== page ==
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Dr. Doty's extensive experience as health officer at the port of New York peculiarly fits him for the preparation of this book. In the preface, he states that it has been his aim to "deal with the subject from a practical standpoint and to present the latest knowledge relative to the transmission of infectious diseases and the means by which they may be prevented." Small-pox, yellow fever, typhus fever, cholera and bubonic plague are considered, as well as disinfection, disinfectants and the rôle of insects in the transmission of infectious diseases. A chapter on the thermometer discusses the importance of careful temperature observations in the examination of suspects as well as the method employed at the New York Quarantine Station. This book is of special interest in that it is based largely on the personal experience of the writer.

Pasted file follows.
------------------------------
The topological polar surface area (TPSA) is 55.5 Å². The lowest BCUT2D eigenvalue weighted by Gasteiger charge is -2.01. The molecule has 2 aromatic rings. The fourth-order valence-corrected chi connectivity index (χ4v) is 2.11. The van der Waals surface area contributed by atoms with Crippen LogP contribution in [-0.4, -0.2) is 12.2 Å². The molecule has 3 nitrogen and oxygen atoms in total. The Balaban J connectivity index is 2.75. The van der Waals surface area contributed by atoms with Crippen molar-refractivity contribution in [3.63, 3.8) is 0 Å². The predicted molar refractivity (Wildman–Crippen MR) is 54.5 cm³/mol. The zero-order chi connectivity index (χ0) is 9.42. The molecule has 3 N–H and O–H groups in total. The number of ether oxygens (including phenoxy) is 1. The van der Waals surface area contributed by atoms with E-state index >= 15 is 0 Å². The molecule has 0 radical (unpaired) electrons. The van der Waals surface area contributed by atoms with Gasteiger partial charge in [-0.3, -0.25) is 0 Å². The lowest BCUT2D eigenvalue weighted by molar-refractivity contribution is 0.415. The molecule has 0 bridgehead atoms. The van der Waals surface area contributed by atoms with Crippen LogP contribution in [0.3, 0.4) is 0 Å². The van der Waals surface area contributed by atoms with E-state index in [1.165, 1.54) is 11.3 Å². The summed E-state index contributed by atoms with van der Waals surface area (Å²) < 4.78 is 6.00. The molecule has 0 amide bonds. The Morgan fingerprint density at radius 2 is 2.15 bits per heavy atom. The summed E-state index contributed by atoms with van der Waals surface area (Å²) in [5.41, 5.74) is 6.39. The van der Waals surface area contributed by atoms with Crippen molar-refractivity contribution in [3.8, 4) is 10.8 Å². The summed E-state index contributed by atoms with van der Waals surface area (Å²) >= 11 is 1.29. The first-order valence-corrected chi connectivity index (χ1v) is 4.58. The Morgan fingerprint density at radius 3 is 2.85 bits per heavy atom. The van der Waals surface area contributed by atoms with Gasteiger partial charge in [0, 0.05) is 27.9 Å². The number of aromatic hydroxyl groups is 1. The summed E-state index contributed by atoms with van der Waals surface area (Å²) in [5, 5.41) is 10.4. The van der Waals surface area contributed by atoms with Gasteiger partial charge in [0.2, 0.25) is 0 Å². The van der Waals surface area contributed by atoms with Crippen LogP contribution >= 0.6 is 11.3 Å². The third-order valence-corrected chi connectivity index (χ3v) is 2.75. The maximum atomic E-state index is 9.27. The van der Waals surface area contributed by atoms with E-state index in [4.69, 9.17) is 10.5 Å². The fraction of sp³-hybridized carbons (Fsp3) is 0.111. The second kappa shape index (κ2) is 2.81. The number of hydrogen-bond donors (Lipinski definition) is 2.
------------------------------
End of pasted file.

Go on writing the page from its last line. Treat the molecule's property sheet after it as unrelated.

Prevention of Infectious Diseases. JAMA. 1911;LVII(2):147. doi:10.1001/jama.1911.04260070151036
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